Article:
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Resting in the Hakomi Principles: Unity, Organicity, Mind-Body Holism, Mindfulness, & Nonviolence

April 4, 2018

By Julia Corley, Certified Hakomi Teacher, NC LMBT #2123

Hakomi Mindful Somatic Psychology is centered on five principles inspired by ancient wisdom from the East and modern concepts from the West. These principles guide a session’s flow and outline a path toward wholeness. When we approach ourselves or our clients more like a gardener or a midwife, as a support rather than a mechanic, we can rest in the unfolding mystery of life itself.


The unity principle is informed by ancient Buddhist concepts of nonduality and interbeing and by the work of Gregory Bateson. Each person is a whole made up of various parts. Individuals are part of the larger wholes of our families, communities, subcultures, cultures, world, and universe. Humans are ingeniously designed to grow towards greater wholeness, a capacity we share with all living things. We are inextricably connected to all of life, ever-evolving as is the entire universe. Sometimes we just need to discover how to get out of our own way, to trust that growth and change will occur in our own time. Resting in unity helps us relax and not strive so much for progress, knowing it is bound to happen anyway.


The organicity principle, also informed by Bateson, is another way of trusting our inner wisdom. An acorn knows how to become an oak tree. It also somehow knows how to deal with the wind and weather that will shape how the tree grows, having an innate intelligence about being itself. When a branch splits off in an ice storm, it knows how to heal. The twists and turns in our bodies and minds are natural adaptations to the forces that have shaped our lives. We are adaptable and often stronger than we imagine. Resting in organicity helps us trust our capacity to weather the storms of life and continue becoming who we are.

Mind-Body Holism

The principle of mind-body holism is another way of understanding our integral nature. Just as our mental state can be impacted by our body sensations, the state of our body is impacted by our thoughts. These experiences are forever entwined. Mindfulness researcher Dan Siegel describes the mind as “an embodied and relational process that regulates the flow of energy and information.” We can mindfully sense and observe our emotions, sensations, thoughts, and impulses to inform us about how we are doing and what is needed now. Resting in mind-body holism, we can enjoy a more integrated sense of the living intelligence of our whole selves.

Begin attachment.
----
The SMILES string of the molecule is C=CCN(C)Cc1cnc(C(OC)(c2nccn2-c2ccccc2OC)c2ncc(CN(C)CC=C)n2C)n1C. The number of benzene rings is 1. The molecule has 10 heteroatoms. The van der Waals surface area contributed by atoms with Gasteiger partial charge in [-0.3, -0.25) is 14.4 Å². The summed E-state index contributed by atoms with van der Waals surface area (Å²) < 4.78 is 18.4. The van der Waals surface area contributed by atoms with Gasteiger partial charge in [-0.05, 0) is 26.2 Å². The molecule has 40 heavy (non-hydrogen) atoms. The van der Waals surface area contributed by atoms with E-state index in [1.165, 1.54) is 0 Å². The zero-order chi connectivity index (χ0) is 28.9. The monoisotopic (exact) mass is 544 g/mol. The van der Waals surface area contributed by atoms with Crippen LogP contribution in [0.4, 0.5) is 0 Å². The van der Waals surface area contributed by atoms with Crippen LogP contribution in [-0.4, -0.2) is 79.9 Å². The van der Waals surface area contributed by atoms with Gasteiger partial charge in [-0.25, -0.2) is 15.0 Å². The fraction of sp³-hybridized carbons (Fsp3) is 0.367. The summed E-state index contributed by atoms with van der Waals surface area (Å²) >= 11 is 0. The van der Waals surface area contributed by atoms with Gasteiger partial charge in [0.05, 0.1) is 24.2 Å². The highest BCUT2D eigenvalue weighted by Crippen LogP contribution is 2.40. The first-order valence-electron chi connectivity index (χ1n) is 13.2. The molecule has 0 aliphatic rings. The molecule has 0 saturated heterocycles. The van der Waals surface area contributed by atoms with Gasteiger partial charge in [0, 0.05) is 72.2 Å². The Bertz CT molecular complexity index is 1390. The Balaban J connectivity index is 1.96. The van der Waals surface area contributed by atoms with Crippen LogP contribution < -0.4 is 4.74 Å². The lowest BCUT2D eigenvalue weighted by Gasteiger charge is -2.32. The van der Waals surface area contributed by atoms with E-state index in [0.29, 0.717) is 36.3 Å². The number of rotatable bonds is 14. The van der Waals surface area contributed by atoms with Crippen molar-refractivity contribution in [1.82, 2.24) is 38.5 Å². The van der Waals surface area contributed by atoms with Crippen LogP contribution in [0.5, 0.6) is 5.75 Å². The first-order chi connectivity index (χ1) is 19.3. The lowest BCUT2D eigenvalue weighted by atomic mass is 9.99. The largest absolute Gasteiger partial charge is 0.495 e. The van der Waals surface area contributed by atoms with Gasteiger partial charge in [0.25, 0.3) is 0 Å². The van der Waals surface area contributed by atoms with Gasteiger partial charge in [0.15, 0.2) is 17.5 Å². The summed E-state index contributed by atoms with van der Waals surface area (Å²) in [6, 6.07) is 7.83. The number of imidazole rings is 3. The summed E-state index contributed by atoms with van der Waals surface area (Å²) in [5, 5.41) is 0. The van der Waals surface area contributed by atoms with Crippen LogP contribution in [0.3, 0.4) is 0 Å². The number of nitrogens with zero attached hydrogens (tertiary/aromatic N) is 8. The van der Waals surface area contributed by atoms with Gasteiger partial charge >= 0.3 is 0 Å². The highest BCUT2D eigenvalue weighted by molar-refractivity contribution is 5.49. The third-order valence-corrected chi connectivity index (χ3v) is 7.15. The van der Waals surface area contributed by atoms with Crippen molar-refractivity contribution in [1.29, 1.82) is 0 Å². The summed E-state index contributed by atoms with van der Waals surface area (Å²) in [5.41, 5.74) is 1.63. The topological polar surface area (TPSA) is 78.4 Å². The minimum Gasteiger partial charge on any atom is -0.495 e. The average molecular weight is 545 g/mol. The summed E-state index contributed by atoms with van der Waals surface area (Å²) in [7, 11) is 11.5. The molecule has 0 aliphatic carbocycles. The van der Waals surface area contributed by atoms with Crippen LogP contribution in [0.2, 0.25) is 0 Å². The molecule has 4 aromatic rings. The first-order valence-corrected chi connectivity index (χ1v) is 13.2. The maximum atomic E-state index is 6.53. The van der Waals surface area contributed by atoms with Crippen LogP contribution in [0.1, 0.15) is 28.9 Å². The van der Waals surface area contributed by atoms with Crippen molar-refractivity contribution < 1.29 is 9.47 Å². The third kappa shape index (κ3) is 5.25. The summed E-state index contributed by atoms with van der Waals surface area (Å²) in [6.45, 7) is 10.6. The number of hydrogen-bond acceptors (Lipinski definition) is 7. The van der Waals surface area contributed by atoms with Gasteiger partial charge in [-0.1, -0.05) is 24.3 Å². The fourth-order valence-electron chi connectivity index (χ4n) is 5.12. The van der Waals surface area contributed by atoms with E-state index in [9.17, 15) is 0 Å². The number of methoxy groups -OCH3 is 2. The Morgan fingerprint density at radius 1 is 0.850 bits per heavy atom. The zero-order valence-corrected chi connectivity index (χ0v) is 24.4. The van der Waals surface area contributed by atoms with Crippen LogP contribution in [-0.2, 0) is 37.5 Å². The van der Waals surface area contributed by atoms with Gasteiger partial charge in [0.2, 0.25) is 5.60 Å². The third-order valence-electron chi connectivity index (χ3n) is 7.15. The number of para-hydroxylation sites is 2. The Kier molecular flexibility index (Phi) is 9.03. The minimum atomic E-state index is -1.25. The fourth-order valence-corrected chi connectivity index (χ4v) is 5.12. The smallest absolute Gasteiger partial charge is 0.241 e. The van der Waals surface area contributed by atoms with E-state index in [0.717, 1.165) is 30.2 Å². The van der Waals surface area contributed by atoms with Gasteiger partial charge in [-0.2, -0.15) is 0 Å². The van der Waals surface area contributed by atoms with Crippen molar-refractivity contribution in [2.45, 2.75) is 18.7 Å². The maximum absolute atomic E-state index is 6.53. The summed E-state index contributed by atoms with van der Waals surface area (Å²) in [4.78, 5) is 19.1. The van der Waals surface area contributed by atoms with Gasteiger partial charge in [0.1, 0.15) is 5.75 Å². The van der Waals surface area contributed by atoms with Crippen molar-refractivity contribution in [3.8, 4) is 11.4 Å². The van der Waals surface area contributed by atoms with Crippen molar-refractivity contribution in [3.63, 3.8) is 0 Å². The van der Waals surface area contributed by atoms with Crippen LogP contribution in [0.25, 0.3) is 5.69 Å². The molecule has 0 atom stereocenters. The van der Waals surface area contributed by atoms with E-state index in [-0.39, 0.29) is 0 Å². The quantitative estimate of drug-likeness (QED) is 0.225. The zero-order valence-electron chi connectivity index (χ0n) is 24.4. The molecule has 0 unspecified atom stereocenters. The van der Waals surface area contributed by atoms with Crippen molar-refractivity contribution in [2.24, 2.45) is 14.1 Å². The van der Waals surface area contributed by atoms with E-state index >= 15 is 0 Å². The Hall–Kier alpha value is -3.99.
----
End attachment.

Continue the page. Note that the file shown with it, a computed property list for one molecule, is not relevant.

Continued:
The mindfulness principle invites us to cultivate our internal observer, to stay with and study our experience as it unfolds. We can practice classical mindfulness, strengthening focus and self-regulation by observing our breath. Hakomi uses applied mindfulness to look inside ourselves to see how we are impacted by various stimuli and how we automatically respond to our environment and relationships. We can pause, slow down, and tap into the full spectrum of our experience. Resting in mindfulness, we can be awake to what emerges from the embodied depths of our being.


The principle of nonviolence is informed by the Tao. We need to feel safe to look inside ourselves. We can only transform our resistance when we can meet it with curiosity. Nonviolence tells us to approach ourselves as a kind friends rather than as a conqueror. Resting in nonviolence, we can be gentle with ourselves and others, creating a safe space to visit the dark places most need our love and attention.

These principles are fairly simple to understand but not always easy to practice. When working with clients as a psychotherapist, coach, or other helping/healing practitioner, it can be easy to stay caught in the spell that we have to DO something, when so often simply bringing present with another person is much more effective in helping them along their own path.

Interested in learning more about Hakomi Mindful Somatic Psychology?

To learn more about Hakomi Mindful Somatic Psychology, please visit the Hakomi Institute website:


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